BRASILIA, Brazil, April 17 (UPI) — Brazil remained tense Sunday as its Chamber of Deputies began casting ballots to impeach unpopular President Dilma Rousseff.
The results of the vote aren’t expected until evening, but her opponents say they have secured the two-thirds majority needed to impeach her in Brazil’s 513-member Chamber of Deputies, the Washington Post reported.
Lawmakers were scheduled to begin voting at 1 p.m. Eastern time, casting ballots one by one in a special legislative session broadcast on live television.
If impeachment is approved, it requires only a simple majority to get through Brazil’s Senate, where the president’s chances of survival are even narrower. She would be suspended from her presidency and Vice President Michel Temer would be sworn in. Senators have 180 days to conduct impeachment hearings before a final vote determines Rousseff’s fate.
Rousseff could be suspended as early as May, about three months before the Summer Olympics kick off in Rio de Janeiro. The Olympics was expected to showcase Brazil as a rising power on the global stage, CNN reported.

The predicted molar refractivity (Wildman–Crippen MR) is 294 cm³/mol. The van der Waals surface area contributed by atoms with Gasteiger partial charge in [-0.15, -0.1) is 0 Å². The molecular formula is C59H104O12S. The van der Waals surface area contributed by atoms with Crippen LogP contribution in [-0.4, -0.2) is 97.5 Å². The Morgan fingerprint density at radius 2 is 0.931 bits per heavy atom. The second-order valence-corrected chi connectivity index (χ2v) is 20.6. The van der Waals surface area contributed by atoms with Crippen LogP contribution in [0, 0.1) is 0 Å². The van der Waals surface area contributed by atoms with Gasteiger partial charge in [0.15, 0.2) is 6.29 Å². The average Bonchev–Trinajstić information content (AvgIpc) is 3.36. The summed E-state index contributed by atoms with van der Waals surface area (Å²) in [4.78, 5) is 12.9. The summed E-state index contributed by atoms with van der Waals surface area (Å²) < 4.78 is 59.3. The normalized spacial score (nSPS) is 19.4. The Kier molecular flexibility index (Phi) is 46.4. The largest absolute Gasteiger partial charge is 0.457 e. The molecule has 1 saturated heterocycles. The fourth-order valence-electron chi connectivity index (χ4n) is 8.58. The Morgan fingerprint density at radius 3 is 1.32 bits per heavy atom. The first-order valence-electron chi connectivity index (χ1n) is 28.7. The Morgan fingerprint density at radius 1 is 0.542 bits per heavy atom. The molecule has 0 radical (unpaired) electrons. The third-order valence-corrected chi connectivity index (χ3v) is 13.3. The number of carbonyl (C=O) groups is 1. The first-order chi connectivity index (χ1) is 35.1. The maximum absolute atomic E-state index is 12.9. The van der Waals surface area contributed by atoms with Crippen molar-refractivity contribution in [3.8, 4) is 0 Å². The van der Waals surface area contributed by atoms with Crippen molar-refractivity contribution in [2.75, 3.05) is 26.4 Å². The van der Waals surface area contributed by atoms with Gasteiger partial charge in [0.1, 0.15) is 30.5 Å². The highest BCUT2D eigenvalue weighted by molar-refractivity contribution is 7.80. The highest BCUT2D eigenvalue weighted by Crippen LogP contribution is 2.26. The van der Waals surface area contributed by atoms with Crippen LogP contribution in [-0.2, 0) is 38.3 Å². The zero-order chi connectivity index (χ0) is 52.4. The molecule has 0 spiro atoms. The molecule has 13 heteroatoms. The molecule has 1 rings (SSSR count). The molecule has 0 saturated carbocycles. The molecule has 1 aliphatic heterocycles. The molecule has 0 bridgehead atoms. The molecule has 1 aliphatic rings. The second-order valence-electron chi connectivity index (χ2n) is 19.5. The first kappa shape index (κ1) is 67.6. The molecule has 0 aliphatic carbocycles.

“Not only is the impeachment vote in the plenary of the lower house of Congress this Sunday looking increasingly likely, but it will most likely prevail by a wide margin, analyst Christopher Garman of Eurasia Group said earlier in the week.
This impeachment procedure has resulted in a political crisis amounting to a stunning reversal of fortune for Brazil where everything appeared to be going right just a few years earlier when the economy was humming along.
Now Brazil finds itself mired in its worst economic slump since the 1930s. Then, there is the Zika virus epidemic that continues to spread. With the opening ceremony of the Summer Olympics in Rio just four months away, the country’s political leaders appear to be consumed with the political crisis and a sweeping corruption scandal.
While Rousseff isn’t accused of stealing, opponents say she should be impeached because her administration tried to cover up budget gaps with funds from government banks. Rouseff denies any wrongdoing.
The Brazillian halls of Congress have become a place of bruising political combat in recent days. Lawmakers have loudly shouted calls for her ouster, with phrases like “Dilma Out!” echoeing through the halls. Her supporters denounce the impeachment push as “a coup.”
Both sides have feverishly lobbied the few dozen lawmakers who have yet to say how they will vote Sunday,attempting to entice their votes with promises of high-level perks. But it’s just that sort of backroom deal making that has left so many Brazilians angry at their leaders.